While the conference was a couple weeks ago, the information is still very fresh and (slowly) making its way from my notebook to your screen. The presentation by Bryan Eisenberg of FutureNow (also a ClickZ columnist) focused on site conversion and how we need to look at the whole encounter a visitor has with our website, as each click they make is a micro-conversion to the final action we wish them to take, be it to purchase, subscribe, download, request sales follow-up, etc. The way to make it happen is with Personas.
Bryan started off stating that it used to be easy to get response, but no longer. Marketers can not rely on just generating awareness, they also need to create interaction.
To do this, you can’t profitably push everyone into the same interaction bucket, you need to communicate via customer segments, and get away from a push to a pull strategy.
The psychology of the web is that 1) everybody loves to buy but nobody likes to be pushed; 2) basic consumer psychology hasn’t changed, just the media; 3) people use the web taking a series of actions. Hence the need to focus on conversion in each step.
The bad news is that conversion rates are lowering, from 3.2% in 2002 to 2.6% in 2004. What marketers need to grasp is that “for you to achieve your goals, your visitor must achieve their goals first.”
I titled this post “Clicks are people, too”, because this was one of the expressions he used that encapsulates the lense from which we need to view clicks on a site (or from an email) — there is a person behind each click who is evaluating and making decisions, based on what is presented on each page. Bryan shared the stats that approximately 10% of visitors leave from the first page of your site, 55% off the first 2 pages, and 16.5% leave from the second or third pages. “Either the page has the links to the content the user wants or the content they want” and if not, they leave.
At this point he got more directly into usability and site design, “There are 2 types of links: calls to action and points of resolution” (i.e. leading to the desired content). Good links = good ‘scent’. Scent can be planned through the building of sample personas representing the major segments of people visiting your site.
He then went on to describe the theory (I couldn’t find a good link) that there are really only 12 types of buyers, based on the familiar concept from personality identifiers that there are 4 types of people, based on how they gather information and make decisions, and add on top of that where they are in the purchase cycle you end up with 12. This becomes the basis for the personas you create for your site. For illustration, a couple of the personas examples he used were “Natalie Golddigger” and “David Commonsense”. Based on how they make decisions they will click on different links or need more or less information in order to make a purchase. For example, the type of customer who is more impulsive and less inclined to spend a lot of time researching (‘toooo boring darling’), arrives at a site, e.g. Dell, and wants to buy a notebook without having done any research. Well a link that says “Learn More” sounds dull and time-consuming, whereas a button that reads “Help me choose” is much more appealing and likely to lead this person on to a purchase and achieve their goal.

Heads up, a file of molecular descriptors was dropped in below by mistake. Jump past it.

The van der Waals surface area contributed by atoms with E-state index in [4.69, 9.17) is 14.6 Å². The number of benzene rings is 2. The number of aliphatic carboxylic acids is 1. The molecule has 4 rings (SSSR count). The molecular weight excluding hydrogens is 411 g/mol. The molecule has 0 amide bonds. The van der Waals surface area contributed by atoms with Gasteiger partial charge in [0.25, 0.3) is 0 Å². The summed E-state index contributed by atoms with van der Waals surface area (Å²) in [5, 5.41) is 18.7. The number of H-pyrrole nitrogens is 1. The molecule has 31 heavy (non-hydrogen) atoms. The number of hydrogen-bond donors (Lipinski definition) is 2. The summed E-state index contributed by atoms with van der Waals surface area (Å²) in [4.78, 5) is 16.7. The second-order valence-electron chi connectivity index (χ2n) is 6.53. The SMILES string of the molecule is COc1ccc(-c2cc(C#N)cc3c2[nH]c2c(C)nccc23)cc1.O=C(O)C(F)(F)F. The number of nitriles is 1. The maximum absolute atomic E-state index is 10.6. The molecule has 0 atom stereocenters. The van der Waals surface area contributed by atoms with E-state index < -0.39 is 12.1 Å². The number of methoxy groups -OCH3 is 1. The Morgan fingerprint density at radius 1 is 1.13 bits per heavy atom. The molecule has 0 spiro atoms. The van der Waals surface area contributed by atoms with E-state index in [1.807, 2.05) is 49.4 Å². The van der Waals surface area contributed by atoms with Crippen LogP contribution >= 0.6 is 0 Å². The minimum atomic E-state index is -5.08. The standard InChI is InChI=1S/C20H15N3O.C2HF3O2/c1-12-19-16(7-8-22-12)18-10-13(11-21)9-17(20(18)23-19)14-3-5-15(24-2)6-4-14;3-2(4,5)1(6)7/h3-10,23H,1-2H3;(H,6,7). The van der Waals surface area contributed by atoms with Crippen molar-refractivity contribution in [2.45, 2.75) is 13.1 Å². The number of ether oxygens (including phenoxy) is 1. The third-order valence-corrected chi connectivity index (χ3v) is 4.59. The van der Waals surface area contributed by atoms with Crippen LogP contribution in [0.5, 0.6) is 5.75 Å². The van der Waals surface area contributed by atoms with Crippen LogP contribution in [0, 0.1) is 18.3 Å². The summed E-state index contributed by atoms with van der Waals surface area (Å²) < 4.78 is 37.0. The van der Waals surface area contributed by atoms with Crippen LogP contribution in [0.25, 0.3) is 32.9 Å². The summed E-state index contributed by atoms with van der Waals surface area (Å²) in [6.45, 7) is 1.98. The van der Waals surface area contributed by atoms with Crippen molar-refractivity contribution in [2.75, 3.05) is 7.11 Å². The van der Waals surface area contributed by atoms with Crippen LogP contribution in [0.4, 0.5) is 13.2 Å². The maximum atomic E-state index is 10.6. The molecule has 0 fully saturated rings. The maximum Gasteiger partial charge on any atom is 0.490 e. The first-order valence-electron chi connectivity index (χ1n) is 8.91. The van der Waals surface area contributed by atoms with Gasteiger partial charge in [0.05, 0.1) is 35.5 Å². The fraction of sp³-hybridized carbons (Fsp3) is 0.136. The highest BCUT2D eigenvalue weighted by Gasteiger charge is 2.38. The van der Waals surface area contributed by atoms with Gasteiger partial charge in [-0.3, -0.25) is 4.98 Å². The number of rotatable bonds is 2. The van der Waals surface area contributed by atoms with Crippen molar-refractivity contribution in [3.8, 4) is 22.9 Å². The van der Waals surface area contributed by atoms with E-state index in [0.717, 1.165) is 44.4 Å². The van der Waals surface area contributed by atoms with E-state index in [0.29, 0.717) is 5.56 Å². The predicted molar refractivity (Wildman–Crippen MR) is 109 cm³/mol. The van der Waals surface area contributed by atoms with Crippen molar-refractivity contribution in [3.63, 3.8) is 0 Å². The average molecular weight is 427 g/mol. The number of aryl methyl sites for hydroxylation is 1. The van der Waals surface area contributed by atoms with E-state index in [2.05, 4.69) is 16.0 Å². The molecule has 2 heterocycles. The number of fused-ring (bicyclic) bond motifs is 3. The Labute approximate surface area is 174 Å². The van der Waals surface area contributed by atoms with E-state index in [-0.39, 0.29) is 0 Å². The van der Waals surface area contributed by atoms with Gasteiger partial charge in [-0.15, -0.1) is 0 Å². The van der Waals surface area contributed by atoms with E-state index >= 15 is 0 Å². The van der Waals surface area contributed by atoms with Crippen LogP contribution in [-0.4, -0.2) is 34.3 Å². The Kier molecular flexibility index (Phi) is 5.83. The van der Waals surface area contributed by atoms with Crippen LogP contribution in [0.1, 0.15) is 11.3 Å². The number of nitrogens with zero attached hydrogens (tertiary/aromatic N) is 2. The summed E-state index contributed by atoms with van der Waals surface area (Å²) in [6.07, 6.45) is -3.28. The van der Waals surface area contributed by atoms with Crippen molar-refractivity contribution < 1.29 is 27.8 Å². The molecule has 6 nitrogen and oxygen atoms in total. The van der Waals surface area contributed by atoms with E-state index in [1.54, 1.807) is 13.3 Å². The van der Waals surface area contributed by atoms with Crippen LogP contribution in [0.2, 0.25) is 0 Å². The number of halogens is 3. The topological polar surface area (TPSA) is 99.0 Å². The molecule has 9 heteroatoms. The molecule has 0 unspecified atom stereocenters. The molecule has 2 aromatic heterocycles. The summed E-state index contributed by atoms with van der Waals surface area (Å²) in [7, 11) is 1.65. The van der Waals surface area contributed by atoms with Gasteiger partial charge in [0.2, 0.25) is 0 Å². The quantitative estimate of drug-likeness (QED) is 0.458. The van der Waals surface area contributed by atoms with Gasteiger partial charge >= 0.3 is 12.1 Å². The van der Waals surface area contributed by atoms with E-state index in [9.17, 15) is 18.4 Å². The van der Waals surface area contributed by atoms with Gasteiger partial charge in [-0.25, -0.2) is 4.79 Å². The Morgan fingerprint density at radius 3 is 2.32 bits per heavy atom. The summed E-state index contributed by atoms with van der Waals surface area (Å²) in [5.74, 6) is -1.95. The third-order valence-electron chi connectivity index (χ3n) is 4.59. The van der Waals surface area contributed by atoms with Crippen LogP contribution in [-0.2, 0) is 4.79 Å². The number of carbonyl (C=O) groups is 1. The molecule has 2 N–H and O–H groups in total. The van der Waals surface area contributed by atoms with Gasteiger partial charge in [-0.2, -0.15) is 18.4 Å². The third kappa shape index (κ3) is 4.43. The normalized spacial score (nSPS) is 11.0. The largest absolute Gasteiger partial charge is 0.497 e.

Bryan used TigerDirect as an example of a company that really helps their visitors find what they are looking for no matter where they came in from. There was a long but good example comparing other sites searching for a specific type of remote when as a user you’re not even sure what it’s called.
There are many tips in his book, and here are a couple he shared: specifically regarding eye-tracking, he said that when we click ‘submit’ on a page, our eye looks for the result at the very same spot on the page that next appears, and if nothing is there will shift down and to the left (like a carriage return or reading a book)… so watch what you put there and make sure it doesn’t say “cancel”!
Tip #2, repeated later in the day by Tara O’Doherty, is that red is a stop colour, so don’t use it unless you mean ‘stop’.
The amount of work and planning that goes into researching and developing and creating for personas can seem daunting and you may be tempted to give up and stick to building a generic experience. However… my very favourite take-away from this presentation were in Bryan’s closing words addressing the cost of not segmenting your communications, “you can please everyone part of the way or some segments the whole way.”
There was a good question from the audience asking the difference between segmentation and personas. The response was that persona work is to uncover what to say your visitors, whereas segmentation is about where to market to them.
My only request is that the next edition of his book, Call to Action, be set in a larger font [– 7pt type?? where was the print usability guru who chose that?]. Aside from the wee type it’s full of practical tips and examples in bite size sections.